Why a losing jockey is more successful than you

What does it actually take to take your business to #1 in your city?

The answer may surprise you.

Consider this…

There was young guy by the name of Eddie who wanted to be a jockey something fierce.

When he was 15 years old he traveled to Kentucky. He found a job at place called galloping horses that paid $15 a week.

But his boss told him that he was not good enough to ever be a jockey.

Eddie hid his tears, told his boss goodbye, and headed to California. There he found a job with horse trainer Clarence Davison, who let Eddie ride in a race.

The result? 

Eddie lost.

He lost his next race, too.

And his next.

In fact, Eddie kept racing and losing for eight straight months.

But after every race, Clarence would sit down with Eddie and go over every mistake.

Eddie kept persevering until two hundred and fifty losses later, he quit.

That is, Eddie quit losing.

A month before his sixteenth birthday, Eddie won his first race.

Under Clarence’s guidance, Eddied kept improving until two years later when he cracked his skull, fractured two ribs and punctured his lung after falling off a horse in Chicago.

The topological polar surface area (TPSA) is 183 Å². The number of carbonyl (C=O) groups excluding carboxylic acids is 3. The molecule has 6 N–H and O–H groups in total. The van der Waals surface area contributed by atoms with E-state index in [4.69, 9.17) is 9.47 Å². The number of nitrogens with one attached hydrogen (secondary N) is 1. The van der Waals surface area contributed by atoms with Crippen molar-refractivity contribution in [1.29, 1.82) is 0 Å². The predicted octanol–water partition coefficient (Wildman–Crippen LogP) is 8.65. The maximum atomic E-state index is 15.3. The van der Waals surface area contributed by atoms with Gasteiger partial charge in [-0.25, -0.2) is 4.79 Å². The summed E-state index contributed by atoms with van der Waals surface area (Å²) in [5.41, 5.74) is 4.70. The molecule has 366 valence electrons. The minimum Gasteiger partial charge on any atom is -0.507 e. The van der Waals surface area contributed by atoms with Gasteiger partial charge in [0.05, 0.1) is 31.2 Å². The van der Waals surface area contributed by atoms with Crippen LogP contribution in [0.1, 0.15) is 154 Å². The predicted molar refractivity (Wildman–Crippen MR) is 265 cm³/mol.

Time to quit, right? 

Not Eddie.

Four years later he captured his first Kentucky Derby win.

Then ten years after he was told he would never be good enough to become a jockey, he captured the U.S. Triple Crown.

He went on to become the only jockey to win the U.S. Triple Crown more than once.

And during his racing career, he rode in 24,092 races, won 4,779 victories and placed in the top three 11,888 times.

Not bad for someone “not good enough.”

Eddie Arcaco was known as the “Master” by his peers.

Is it any wonder?

Yet he could very easily have quit anytime during those first 250 losses and we never would have heard of him.

“You have to remember that about 70 percent of the horses running don’t want to win. Horses are like people. Everybody doesn’t have the aggressiveness or ambition to knock himself out to become a success.” -Eddie Arcaca

Do you have the ambition and perseverance to be a success?

I know you do. 

All you need is your own “Clarence” to guide you, give you feedback and show your the way.

Here is where you can find your “Clarence”…


Stephen Dusty Roberts